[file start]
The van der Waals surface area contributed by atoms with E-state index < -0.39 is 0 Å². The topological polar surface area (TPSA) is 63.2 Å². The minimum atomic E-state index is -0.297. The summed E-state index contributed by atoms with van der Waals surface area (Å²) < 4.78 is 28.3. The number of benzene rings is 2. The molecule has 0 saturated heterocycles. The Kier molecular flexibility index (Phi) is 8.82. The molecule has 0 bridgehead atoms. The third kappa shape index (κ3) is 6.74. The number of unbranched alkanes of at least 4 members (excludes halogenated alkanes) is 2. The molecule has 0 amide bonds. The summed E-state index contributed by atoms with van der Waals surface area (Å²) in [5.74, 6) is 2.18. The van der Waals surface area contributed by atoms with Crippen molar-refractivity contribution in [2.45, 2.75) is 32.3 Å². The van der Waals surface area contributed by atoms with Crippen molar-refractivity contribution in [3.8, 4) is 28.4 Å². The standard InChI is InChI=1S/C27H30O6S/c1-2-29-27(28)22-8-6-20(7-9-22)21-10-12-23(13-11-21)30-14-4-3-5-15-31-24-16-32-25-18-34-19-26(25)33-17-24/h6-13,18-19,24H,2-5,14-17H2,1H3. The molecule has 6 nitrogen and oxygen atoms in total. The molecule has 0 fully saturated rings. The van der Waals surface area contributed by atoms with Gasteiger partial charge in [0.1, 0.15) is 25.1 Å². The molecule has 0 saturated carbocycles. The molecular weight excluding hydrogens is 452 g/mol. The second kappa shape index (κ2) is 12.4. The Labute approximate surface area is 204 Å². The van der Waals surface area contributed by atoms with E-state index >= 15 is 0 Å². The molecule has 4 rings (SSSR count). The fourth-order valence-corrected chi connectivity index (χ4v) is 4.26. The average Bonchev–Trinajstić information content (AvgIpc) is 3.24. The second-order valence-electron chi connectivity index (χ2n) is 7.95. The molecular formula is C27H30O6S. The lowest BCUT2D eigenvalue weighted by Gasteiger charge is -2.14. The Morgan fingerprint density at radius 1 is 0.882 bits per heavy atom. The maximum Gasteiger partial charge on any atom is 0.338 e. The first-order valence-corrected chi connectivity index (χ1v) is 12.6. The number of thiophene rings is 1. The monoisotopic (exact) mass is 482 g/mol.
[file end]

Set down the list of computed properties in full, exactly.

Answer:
The van der Waals surface area contributed by atoms with E-state index < -0.39 is 0 Å². The topological polar surface area (TPSA) is 63.2 Å². The minimum atomic E-state index is -0.297. The summed E-state index contributed by atoms with van der Waals surface area (Å²) < 4.78 is 28.3. The number of benzene rings is 2. The molecule has 0 saturated heterocycles. The Kier molecular flexibility index (Phi) is 8.82. The molecule has 0 bridgehead atoms. The third kappa shape index (κ3) is 6.74. The number of unbranched alkanes of at least 4 members (excludes halogenated alkanes) is 2. The molecule has 0 amide bonds. The summed E-state index contributed by atoms with van der Waals surface area (Å²) in [5.74, 6) is 2.18. The van der Waals surface area contributed by atoms with Crippen molar-refractivity contribution in [2.45, 2.75) is 32.3 Å². The van der Waals surface area contributed by atoms with Crippen molar-refractivity contribution in [3.8, 4) is 28.4 Å². The standard InChI is InChI=1S/C27H30O6S/c1-2-29-27(28)22-8-6-20(7-9-22)21-10-12-23(13-11-21)30-14-4-3-5-15-31-24-16-32-25-18-34-19-26(25)33-17-24/h6-13,18-19,24H,2-5,14-17H2,1H3. The molecule has 6 nitrogen and oxygen atoms in total. The molecule has 0 fully saturated rings. The van der Waals surface area contributed by atoms with Gasteiger partial charge in [0.1, 0.15) is 25.1 Å². The molecule has 0 saturated carbocycles. The molecular weight excluding hydrogens is 452 g/mol. The second kappa shape index (κ2) is 12.4. The Labute approximate surface area is 204 Å². The van der Waals surface area contributed by atoms with E-state index >= 15 is 0 Å². The molecule has 4 rings (SSSR count). The fourth-order valence-corrected chi connectivity index (χ4v) is 4.26. The average Bonchev–Trinajstić information content (AvgIpc) is 3.24. The second-order valence-electron chi connectivity index (χ2n) is 7.95. The molecular formula is C27H30O6S. The lowest BCUT2D eigenvalue weighted by Gasteiger charge is -2.14. The Morgan fingerprint density at radius 1 is 0.882 bits per heavy atom. The maximum Gasteiger partial charge on any atom is 0.338 e. The first-order valence-corrected chi connectivity index (χ1v) is 12.6. The number of thiophene rings is 1. The monoisotopic (exact) mass is 482 g/mol.